If you really want to make things easy for your customers, you can set up your email address so that it is a “hot link,” meaning that they can click on it and see their own email program opened instantly, ready for them to start typing a message. Setting this up is just like setting up a hyperlink on your web site, only instead of typing “http://www.yoursite.com/” you’re putting in “mailto:email@example.com,” or whatever email address you’ve chosen to use. Just make sure you DO check this address regularly! Check the spam filters too; speaking from experience, you’d be surprised at what can get lost in them.
Depending on the kind of business you do and the volume of email you receive, you may want to include an email form. You might be able to keep things very simple, as we do here at the Shed. Here’s a screen shot of our form:
As you can see, we don’t ask for a lot of information. I clicked the drop-down menu to show you that we’ve specifically set it up so that all email will be routed to the appropriate department. You may or may not be able to get by with something this simple. If you collect subscriber information for newsletters or white papers, for example, you may need a more detailed form.
Do you have a bricks-and-mortar site which customers can visit? Then it’s a good idea to include a picture of the business, and a map with directions. You might even want to set up this page so that it links to Mapquest or some other service that will allow your visitor to input his or her address and get door-to-directions. Personally, I’d advise you to include both: a good set of directions and a link that lets users get a custom set. Be aware that users may be coming from both the north and south (to say nothing of the east and west) when you write your directions.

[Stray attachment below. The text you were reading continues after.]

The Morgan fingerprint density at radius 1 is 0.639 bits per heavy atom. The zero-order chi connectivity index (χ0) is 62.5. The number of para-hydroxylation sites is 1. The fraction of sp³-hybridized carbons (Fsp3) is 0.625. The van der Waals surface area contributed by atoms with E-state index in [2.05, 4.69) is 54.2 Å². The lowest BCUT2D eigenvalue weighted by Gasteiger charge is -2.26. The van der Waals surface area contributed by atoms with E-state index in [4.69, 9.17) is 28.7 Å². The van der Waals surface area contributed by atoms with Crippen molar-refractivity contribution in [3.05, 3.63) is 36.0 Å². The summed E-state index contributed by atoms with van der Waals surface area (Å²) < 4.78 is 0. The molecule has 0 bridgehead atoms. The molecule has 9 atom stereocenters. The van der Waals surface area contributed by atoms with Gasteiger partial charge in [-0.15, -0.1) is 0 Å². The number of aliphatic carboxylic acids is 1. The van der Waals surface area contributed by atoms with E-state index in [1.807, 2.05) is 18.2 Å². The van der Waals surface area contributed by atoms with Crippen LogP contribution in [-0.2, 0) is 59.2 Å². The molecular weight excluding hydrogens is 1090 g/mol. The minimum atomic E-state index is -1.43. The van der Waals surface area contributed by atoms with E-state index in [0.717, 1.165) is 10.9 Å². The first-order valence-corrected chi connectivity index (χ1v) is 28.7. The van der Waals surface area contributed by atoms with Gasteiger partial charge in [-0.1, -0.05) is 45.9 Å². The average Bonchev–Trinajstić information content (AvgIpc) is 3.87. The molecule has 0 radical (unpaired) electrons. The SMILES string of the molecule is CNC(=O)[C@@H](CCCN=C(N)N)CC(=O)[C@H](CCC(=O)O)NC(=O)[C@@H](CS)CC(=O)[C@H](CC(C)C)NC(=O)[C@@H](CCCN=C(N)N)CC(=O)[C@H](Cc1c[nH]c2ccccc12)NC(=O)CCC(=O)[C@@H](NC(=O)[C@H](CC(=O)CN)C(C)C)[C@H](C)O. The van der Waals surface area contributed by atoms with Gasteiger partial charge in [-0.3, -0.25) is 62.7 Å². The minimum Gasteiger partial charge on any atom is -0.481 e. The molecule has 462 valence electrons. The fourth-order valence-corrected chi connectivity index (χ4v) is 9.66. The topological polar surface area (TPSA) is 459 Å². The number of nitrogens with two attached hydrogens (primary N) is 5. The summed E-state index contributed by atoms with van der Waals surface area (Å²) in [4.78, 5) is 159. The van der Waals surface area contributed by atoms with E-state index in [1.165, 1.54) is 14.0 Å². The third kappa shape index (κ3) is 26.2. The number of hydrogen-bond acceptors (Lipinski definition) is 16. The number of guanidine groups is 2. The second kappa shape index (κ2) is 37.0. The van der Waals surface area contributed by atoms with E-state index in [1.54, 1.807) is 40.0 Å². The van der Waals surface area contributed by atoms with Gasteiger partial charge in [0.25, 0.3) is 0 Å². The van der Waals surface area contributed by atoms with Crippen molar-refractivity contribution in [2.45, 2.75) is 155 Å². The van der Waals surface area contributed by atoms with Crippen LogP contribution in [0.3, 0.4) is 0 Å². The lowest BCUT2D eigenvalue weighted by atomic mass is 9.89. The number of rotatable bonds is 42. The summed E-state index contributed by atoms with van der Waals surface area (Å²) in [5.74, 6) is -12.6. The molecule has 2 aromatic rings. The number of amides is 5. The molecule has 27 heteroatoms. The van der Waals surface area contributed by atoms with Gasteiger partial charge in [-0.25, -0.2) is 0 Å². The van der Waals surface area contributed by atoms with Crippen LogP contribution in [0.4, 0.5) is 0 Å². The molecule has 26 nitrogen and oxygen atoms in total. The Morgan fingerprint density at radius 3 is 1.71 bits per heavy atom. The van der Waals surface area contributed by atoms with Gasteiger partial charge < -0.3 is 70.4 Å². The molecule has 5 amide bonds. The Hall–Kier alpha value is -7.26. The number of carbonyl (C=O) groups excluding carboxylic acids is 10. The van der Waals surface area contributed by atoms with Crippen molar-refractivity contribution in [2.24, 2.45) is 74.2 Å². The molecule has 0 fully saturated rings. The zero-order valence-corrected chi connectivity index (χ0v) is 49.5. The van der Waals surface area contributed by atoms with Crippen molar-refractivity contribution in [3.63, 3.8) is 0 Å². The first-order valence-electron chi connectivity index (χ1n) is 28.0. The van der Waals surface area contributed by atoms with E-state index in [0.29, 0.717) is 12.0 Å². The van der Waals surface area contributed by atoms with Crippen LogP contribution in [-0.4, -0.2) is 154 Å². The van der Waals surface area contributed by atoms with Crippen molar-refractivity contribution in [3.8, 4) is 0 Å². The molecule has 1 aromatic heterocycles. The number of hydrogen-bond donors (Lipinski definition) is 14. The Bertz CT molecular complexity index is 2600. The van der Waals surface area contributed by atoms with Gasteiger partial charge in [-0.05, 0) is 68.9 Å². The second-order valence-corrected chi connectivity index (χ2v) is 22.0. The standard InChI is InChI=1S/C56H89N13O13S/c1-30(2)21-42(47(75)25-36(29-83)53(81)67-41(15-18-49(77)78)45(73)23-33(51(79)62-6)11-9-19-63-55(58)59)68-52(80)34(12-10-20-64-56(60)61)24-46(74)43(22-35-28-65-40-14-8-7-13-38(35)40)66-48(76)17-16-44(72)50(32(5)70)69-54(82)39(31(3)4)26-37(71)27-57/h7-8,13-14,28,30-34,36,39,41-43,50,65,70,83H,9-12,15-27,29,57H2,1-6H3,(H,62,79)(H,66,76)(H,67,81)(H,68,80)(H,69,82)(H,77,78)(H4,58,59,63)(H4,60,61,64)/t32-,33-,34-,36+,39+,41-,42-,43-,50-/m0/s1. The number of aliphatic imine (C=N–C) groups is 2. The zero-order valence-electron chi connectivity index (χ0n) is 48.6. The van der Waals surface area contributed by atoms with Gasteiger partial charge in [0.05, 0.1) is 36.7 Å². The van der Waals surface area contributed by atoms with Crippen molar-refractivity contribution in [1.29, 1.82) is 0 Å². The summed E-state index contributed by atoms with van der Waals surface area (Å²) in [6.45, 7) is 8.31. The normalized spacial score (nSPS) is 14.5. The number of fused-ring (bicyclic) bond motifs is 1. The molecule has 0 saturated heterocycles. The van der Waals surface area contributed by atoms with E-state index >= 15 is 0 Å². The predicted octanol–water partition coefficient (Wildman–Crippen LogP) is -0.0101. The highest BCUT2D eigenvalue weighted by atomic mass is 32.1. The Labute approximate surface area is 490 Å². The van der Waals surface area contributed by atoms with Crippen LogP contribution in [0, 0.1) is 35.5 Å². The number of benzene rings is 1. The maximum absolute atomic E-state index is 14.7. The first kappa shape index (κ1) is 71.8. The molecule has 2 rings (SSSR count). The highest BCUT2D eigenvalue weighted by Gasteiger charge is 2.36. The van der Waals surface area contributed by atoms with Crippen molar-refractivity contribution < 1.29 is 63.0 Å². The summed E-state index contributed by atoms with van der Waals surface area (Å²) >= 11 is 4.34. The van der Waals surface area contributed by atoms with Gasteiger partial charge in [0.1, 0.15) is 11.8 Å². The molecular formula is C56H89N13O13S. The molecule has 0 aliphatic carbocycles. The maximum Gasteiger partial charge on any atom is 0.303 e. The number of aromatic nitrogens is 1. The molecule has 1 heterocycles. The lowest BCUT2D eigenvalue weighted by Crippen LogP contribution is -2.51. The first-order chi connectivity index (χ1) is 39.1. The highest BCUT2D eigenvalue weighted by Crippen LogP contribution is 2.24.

Okay, so your visitors can reach you via postal mail, email, visiting you in person, and filling out a form that is routed to the right department. Are there any ways of contact that we’re forgetting? Yes, as a matter of fact.
There’s live chat. That may or may not be appropriate for your business, but some companies have used it to good effect. I’ve used live chat from time to time when I’m working on a story about particular firms. It seems to have caught on more with web hosters than with other kinds of businesses. But if your company uses live chat, visitors should be able to access this capability from your Contact Us page at a minimum (the firms I’ve seen that use it display that fact prominently on their home page, and let visitors access it from there).
There’s also your blog and/or your social networking site page. While this might not be the easiest way to contact you, it’s always wisest to include as many options as possible. You never know which ones will click. Use this with caution, however. You might want to include a link to your LinkedIn profile – but not your OKCupid profile. Or, to give a less explicit example, if your business sells flowers, but your blog is about personal investments, you might not want to include the blog link; that would probably confuse potential customers.
Does your company exhibit at conferences and events? Then you might want to include information on which events you’ll be showing at next. This is a double-edged sword however. Since this is dynamic information, if you include it you’re going to have to allot the resources to keep it updated. You might be better off including that information on another section of your site that you expect to update regularly.
Here’s one last tip to help you hone your Contact Us page and make your life (and the lives of your customers) a little easier: be sure to include some simple text that tells customers why and how they should contact you. “For placing an order, dial this toll-free number or click on the link for our order form…” “Visit our office for a free consultation…” “Use our Live Chat line if you have questions about your software…”
Polish your Contact Us page, and your customers will appreciate it. Good luck!